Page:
Oct. 25, 2007
Neubiberg, Germany and El Segundo, Calif., USA: International Rectifier and Infineon Technologies reached an agreement whereby Infineon will license International Rectifier’s patented power-management packaging technology called

Neubiberg, Germany and El Segundo, Calif., USA: International Rectifier and Infineon Technologies reached an agreement whereby Infineon will license International Rectifier’s patented power-management packaging technology called DirectFET.

Designed for use in ac-dc and dc-dc power-conversion applications in computers, notebooks, telecommunications, and consumer electronics devices, the DirectFET power package is a surface- mount power MOSFET packaging technology for efficient topside cooling in an SO-8 footprint or smaller. Compared to standard plastic discrete packages, DirectFET’s metal can construction enables dual-sided cooling to effectively double the current handling capacity of high-frequency dc-dc buck converters.

Infineon will deploy the DirectFET power package technology with its OptiMOS 2 and OptiMOS 3 chip technology. The company expects to sample the OptiMOS 2 in DirectFET packages early next year.

Emerson to buy Motorola’s ECC business

St. Louis, Mo., and Schaumburg, Ill., USA: Upon reaching an agreement, Emerson announced that it will acquire Motorola’s Embedded Communications Computing (ECC) business for $350 million in cash. Motorola’s ECC business had 2006 revenues of approximately $520 million in 2006.

Once the transaction is completed, Motorola’s ECC business will become part of Emerson Network Power. The transaction is expected to be completed by the end of this year and is subject to customary closing conditions and regulatory approvals. Motorola’s ECC business, which is based in Tempe, Arizona, USA, has approximately 1100 employees. The business has driven open standards and pioneered technologies based upon them since it was formed back in 1980.

For Emerson, the transaction enhances its ability to meet the embedded computing needs of customers in telecommunications and other industries. For Motorola, the transaction sharpens its focus on its core businesses and technologies and provides additional capital to drive further growth and enhance shareholder value.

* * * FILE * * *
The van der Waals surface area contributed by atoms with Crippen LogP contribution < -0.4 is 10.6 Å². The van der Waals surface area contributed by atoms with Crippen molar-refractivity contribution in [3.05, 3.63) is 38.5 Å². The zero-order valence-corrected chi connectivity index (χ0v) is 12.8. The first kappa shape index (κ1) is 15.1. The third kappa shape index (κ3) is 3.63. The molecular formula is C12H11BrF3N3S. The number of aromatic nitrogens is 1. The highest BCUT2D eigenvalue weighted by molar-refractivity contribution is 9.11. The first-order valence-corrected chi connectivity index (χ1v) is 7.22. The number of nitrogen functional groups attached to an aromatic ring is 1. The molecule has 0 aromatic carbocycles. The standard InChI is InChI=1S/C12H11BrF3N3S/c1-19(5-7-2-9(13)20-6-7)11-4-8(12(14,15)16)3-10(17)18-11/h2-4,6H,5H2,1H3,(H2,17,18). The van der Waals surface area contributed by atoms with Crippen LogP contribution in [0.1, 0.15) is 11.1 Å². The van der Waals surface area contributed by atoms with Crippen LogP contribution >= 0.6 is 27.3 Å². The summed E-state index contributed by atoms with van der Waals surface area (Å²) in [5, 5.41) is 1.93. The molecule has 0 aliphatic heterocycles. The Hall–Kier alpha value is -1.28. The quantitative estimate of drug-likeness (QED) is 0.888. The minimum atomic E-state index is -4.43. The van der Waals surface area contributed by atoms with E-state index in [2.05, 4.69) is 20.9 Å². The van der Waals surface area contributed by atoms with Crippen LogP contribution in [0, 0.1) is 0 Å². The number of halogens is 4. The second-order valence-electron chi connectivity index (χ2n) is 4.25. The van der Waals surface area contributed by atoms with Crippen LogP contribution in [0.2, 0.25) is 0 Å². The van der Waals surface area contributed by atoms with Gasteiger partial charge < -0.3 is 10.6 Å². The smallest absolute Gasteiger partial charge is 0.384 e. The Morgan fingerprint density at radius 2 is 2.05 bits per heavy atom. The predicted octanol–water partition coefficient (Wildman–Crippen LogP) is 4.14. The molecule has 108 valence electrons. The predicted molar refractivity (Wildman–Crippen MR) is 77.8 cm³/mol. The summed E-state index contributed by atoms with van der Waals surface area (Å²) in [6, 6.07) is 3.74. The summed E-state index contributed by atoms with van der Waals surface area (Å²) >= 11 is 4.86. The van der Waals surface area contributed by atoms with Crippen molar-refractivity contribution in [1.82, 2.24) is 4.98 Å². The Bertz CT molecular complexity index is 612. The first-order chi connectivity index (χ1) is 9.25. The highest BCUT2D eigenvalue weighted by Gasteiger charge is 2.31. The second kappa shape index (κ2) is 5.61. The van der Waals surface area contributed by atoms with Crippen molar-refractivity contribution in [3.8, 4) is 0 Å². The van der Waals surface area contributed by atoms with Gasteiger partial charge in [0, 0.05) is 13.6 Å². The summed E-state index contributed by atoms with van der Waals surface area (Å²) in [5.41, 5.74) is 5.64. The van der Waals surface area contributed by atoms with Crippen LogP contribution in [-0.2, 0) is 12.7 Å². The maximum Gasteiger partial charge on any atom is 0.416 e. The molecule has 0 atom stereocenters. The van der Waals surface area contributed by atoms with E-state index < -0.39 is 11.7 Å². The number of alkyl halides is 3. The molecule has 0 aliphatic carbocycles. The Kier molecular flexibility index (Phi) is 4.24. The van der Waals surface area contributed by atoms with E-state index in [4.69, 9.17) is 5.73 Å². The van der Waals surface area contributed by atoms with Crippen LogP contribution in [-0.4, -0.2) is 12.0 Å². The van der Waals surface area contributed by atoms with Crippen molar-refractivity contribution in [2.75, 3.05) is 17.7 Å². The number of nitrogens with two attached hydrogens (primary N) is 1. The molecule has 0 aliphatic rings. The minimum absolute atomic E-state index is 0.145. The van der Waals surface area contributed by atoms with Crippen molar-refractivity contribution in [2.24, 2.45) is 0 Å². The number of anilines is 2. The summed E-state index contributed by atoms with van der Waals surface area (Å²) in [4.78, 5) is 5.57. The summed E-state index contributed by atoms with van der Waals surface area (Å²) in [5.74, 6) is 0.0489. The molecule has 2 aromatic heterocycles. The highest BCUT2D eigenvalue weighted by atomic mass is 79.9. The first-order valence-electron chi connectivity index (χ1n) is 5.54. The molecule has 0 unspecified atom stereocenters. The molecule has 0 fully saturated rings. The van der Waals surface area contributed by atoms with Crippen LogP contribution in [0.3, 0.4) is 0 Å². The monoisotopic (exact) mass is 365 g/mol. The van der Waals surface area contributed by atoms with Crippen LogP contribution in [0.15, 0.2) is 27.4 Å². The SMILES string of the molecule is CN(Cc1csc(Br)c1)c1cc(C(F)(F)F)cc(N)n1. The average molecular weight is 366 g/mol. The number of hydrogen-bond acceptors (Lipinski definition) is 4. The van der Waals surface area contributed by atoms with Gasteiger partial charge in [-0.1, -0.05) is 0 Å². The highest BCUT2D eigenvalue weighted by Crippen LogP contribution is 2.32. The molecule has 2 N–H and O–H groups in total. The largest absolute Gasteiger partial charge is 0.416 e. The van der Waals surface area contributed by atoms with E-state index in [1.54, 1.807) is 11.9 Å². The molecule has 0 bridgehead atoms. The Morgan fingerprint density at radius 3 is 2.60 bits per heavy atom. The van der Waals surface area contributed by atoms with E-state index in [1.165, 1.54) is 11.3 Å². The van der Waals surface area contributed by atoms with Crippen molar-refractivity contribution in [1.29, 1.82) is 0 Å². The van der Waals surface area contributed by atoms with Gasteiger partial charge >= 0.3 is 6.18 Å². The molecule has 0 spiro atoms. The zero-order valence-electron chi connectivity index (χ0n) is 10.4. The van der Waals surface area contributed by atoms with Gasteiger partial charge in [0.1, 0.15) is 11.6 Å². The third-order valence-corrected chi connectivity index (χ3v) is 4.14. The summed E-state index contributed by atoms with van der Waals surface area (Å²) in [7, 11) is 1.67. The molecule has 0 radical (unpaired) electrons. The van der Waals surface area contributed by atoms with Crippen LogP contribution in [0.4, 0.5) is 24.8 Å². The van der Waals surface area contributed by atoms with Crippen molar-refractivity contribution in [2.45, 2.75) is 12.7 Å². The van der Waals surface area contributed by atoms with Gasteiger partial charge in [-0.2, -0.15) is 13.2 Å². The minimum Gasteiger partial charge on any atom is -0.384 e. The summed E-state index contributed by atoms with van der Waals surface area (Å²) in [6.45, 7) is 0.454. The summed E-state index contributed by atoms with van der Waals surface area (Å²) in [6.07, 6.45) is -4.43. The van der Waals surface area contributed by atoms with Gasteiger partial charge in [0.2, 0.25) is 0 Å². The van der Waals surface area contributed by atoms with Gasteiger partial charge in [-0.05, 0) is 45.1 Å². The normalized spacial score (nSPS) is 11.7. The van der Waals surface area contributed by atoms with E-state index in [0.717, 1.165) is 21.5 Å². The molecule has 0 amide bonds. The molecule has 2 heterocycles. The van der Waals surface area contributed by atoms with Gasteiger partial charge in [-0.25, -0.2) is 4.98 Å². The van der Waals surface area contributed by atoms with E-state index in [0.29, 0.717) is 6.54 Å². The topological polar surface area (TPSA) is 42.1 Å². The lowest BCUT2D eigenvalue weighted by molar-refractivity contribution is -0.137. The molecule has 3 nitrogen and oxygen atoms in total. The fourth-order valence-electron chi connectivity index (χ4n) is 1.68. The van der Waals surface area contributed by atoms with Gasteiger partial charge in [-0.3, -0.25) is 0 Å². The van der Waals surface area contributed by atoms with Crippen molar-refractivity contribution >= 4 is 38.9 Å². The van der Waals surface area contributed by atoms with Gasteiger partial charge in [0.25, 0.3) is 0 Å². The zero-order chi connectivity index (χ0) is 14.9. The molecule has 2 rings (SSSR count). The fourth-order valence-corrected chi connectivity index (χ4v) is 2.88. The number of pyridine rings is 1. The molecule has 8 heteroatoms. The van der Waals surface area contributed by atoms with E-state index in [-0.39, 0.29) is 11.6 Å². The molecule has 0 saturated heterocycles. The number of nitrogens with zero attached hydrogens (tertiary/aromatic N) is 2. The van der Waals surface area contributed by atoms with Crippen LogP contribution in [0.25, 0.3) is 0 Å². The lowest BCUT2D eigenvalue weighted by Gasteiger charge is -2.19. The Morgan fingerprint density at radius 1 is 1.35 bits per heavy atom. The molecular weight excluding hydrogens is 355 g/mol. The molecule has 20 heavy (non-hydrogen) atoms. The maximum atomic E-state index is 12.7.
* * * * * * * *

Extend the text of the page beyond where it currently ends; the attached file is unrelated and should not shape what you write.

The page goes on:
“We are excited to add Motorola’s Embedded Communications Computing business to the Emerson portfolio of businesses,” says David N. Farr, chairman, chief executive officer, and president of Emerson. “The combination of Motorola’s ECC business with the $100 million embedded computing business we acquired as part of Artesyn last year establishes Emerson as a leader in the embedded computing industry. Through this transaction, Emerson can provide greater capabilities to our customers as they adopt advanced new technologies and expand applications for their customers.”

Emerson Network Power and Motorola ECC embedded computing technologies feature the Advanced Telecommunications Computing Architecture (AdvancedTCA) and Micro Telecommunications Computing Architecture (MicroTCA) industry standards. Major telecom companies have adopted these standards because of their ability to increase network capacity while lowering the total cost of ownership, says Emerson.

Board-to-board converters... 3 million and counting

Stockholm Sweden: Ericsson Power Modules recently shipped its three-millionth board-to board dc-dc converter.

Ericsson introduced this technology in 2004. Since then, the reduced use of epoxy mouldings, ceramic substrates, and leadframes, along with the use of lower thermodynamic subassemblies, has contributed to cutting the board-to-board modules’ mass by 30%. This means they require less energy during the manufacturing process and when being assembled into customers’ equipment.

Safety platform expands protocol options

Oxfordshire, England: Green Hills Software announced its collaboration to add support for CANopen, IEEE 1588, and EtherNet/IP protocols to the company’s Platform for Industrial Safety. These protocols can now execute safely and reliably when combined with Green Hills Software’s RTOS.

“Freescale’s 32-bit PowerQUICC processors work with proven device software optimisation technology from Green Hills to enable creation of world-class industrial automation, medical, avionics, and defence products that run some of the most demanding protocols in the industry,” says Glenn Beck, industrial marketing manager for Freescale.

“With this expanded support, Freescale Semiconductor and Green Hills Software are in a position to further reduce product time-to-market while increasing device reliability.”

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